A San Francisco program to provide a green alternative to Pacific Gas & Electric’s (PG&E) monopoly on electric power to the area was stopped in its tracks by the city’s Public Utilities Commission (SFPUC) on Tuesday.
“It’s the whole political establishment coming down against public power,” San Francisco Supervisor John Avalos said after the PUC voted against setting rates for CleanPowerSF, a renewable power program approved by the board of supervisors last year that would automatically enroll half the city’s 375,000 residential users. The program has been nine years in the making.
It would cost customers an average $5.30 a month extra, according to the San Francisco Chronicle, roughly equal in price to a competing green proposal being worked on by PG&E. Customers could choose to opt out of the program. The target date for starting is spring 2014.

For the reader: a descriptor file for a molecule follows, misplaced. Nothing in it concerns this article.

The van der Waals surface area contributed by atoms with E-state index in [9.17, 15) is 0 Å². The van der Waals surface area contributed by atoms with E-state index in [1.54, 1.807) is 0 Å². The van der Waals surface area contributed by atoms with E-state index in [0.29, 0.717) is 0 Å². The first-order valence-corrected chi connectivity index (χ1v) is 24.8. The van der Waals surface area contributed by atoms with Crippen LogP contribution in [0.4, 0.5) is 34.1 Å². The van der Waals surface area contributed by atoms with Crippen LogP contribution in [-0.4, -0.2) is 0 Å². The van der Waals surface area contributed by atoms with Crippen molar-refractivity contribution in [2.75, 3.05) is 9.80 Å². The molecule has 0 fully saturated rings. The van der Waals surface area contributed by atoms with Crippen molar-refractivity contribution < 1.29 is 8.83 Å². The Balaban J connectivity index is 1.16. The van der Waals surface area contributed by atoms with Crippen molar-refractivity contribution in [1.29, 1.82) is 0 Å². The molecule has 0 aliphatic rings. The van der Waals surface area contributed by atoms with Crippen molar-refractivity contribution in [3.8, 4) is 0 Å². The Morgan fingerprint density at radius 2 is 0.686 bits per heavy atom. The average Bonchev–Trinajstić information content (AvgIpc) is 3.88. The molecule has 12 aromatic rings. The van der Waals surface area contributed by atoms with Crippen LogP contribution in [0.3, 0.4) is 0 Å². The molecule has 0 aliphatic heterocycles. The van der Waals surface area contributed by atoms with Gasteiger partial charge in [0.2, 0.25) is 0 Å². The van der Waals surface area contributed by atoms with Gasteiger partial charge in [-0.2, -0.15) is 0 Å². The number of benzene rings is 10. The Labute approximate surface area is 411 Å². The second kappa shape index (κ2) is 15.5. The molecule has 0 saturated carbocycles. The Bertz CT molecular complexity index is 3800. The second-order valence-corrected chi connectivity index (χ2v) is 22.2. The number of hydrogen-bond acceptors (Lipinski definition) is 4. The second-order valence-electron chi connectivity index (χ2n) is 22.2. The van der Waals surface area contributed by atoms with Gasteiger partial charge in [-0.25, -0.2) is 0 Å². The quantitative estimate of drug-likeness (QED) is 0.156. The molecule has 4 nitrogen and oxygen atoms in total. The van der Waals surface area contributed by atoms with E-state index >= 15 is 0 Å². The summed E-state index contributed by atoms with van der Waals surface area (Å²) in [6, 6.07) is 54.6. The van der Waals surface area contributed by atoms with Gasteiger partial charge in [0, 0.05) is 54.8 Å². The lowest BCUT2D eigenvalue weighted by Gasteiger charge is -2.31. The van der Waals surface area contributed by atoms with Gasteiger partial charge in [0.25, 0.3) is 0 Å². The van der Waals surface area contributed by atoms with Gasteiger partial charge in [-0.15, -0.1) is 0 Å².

A state law passed in 2002, AB 117, directed California’s Public Utilities Commission (PUC) to facilitate creation of Community Choice Aggregation programs (CCAs) like CleanPowerSF. CCAs have received stiff resistance from entrenched energy companies, but Marin Clean Energy began servicing Marin County and the city of Richmond in 2010, becoming the first and only green electrical provider under the program.
Questions have been raised about CleanPowerSF’s reliance on well-known polluter Shell Oil to execute the program, and it has received opposition from unions that represent PG&E employees. Businesses and unions with interests in specific renewable energy projects not yet favored by CleanPowerSF have also expressed their opposition.
But environmental groups like Sierra Club, other labor organizations, residents and a bunch of their political representatives want it. One politician who doesn’t, however, is Mayor Ed Lee. He nominates the five members of the local utility commission, who are then confirmed by the board of supervisors. SFPUC spokesman Tyrone Jue told the Chronicle that “the program we have now is not the program that the commission wants.”